One of the most amazing breakthroughs of modern astronomy has been the ability to image stars and gas blobs orbiting the center of our galaxy. The early work was done by Andrea Ghez at UCLA using the Keck telescope to peer into the heart of the galaxy and see what infrared light could be seen making its way out through the dust of the inner galaxy.
Seeing what’s going on in the center of our galaxy is a doubly difficult problem. Not only are astronomers trying to make out the details of objects located 27,000 light-years away, but they are also trying to make those details out through the fog of intervening matter. If you’ve ever gone out on a summer’s night and looked at the glowing swath of the Milky Way with binoculars, you may have noticed it is rich in not just stars but also bright and dark nebulae that block light from behind them.
Exactly what colors are blocked depends on how much of what size dust and gas is out there. In general, dust will first scatter blue light, making things look more and more red, just like sunlight looks redder and redder the closer the Sun gets to the horizon. When a cloud of material gets thick enough, it will block all visible light, and the only way to see what is behind the dust is to look in infrared light. So Andrea Ghez developed techniques to look toward the center of the galaxy in the infrared and to do so in such a way that the blurring caused by our own atmosphere could be taken out of the images.
Working in the 1990s, she started by taking high-speed images and then aligning them using brighter objects, and with the build-up of image after image, she was able to tease out the light of stars orbiting our galaxy’s central supermassive black hole, which is named Sagittarius A*. Over the decades, she and others have pushed the world’s largest telescopes to the limits of their abilities and worked to understand both the mass of Sag A* and the small volume it occupies. This work demonstrated that our galaxy doesn’t have a swarm of dense objects or any other “not a black hole” possibilities for what’s in its core, and it earned Ghez, along with competing observer Reinhard Genzel, the Nobel Prize.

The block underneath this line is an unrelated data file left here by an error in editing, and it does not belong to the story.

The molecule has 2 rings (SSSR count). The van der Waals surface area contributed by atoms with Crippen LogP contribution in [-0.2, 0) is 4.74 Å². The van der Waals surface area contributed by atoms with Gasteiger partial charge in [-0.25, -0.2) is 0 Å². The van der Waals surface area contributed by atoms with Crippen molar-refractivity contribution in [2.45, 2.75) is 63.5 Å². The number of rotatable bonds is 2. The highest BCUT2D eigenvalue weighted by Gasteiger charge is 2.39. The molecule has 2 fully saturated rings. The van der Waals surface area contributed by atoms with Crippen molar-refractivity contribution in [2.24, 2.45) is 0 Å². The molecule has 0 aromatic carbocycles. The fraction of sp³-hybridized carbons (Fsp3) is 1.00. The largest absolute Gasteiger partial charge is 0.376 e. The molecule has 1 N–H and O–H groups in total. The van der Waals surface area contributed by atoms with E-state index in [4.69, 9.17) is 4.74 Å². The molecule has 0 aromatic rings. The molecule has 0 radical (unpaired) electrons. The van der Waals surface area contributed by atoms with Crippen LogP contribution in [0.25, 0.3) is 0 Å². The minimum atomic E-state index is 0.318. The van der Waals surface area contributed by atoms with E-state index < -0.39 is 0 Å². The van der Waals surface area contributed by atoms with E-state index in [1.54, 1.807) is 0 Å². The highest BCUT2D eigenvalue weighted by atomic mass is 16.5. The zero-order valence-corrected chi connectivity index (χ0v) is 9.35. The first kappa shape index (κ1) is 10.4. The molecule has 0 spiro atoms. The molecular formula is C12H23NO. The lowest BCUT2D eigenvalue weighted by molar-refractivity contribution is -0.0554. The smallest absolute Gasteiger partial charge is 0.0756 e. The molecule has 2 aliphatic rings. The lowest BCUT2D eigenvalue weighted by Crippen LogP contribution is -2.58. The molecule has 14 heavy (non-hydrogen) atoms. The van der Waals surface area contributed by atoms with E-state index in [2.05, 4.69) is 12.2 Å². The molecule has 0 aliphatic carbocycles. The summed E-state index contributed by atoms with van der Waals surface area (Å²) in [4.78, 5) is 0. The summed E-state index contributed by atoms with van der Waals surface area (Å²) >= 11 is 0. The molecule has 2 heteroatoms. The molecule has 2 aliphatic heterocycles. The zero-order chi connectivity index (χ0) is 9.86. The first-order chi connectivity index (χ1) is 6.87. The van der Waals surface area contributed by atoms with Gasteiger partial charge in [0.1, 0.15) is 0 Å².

While this is all amazing, astronomers are never satisfied with their results, and there is always someone looking for some way to see more and understand more. And while Ghez may have used the biggest telescopes in the world to look at Sag A*, she hadn’t combined them to work together as a single combined telescope.
Using the Very Large Telescope in Chile, which is actually a system of four 8.2-meter telescopes and four 1.8-meter ancillary telescopes, researchers, including Genzel, were able to make out details closer to the center of the galaxy than ever before, and along the way, they caught the motions of stars. The observations were taken between March and July 2021, and during this time, in May, the star S29 made its closest approach to Sag A*, getting just 90 astronomical units (AU) from the black hole. For comparison, Voyager 1 is 155 AU from the Sun, and New Horizons is more than 50 AU out. S29 would be within our solar system if Sag A* were placed where our Sun is. This team is seeing a solar system sized volume 27,000 light-years away! And these observed motions put the mass of Sag A* at 4.3 million solar masses.
Honestly, I don’t care that much just how much mass that black hole has. Folks, we are watching stars fly around in the center of our galaxy, and we’re watching some intervening stars sit unmoving in our field of view. Those moving stars – that is motion seen over months not years, and this is amazing.
ESO press release
“Mass distribution in the Galactic Center based on interferometric astrometry of multiple stellar orbits,” R. Abuter et al., to be published in Astronomy & Astrophysics